Galileo (Galileo Galilei)găl˝ĭlē´ō; gälēlĕ´ō gälēlĕ´ē [key], 1564–1642, great Italian astronomer, mathematician, and physicist. By his persistent investigation of natural laws he laid foundations for modern experimental science, and by the construction of astronomical telescopes he greatly enlarged humanity's vision and conception of the universe. He gave a mathematical formulation to many physical laws.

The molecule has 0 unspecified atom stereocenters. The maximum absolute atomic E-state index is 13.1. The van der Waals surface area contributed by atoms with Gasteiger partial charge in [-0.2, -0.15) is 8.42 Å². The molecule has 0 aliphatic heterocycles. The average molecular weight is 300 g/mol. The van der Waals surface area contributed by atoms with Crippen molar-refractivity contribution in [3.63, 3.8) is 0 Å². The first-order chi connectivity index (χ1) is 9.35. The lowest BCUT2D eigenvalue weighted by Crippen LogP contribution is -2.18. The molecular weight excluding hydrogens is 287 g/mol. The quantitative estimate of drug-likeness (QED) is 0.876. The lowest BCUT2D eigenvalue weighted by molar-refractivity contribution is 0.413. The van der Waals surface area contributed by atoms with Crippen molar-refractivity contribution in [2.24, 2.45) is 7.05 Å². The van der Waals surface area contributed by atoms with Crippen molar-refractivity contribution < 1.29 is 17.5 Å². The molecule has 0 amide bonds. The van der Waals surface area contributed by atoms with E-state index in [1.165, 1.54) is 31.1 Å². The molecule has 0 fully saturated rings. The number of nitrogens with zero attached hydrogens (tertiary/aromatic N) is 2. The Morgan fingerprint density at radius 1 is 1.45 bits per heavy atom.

Sections in this article:
- Conflict with the Church
- Contributions to Astronomy
- Contributions to Physics
The Columbia Electronic Encyclopedia, 6th ed. Copyright © 2012, Columbia University Press. All rights reserved.
See more Encyclopedia articles on: Astronomy: Biographies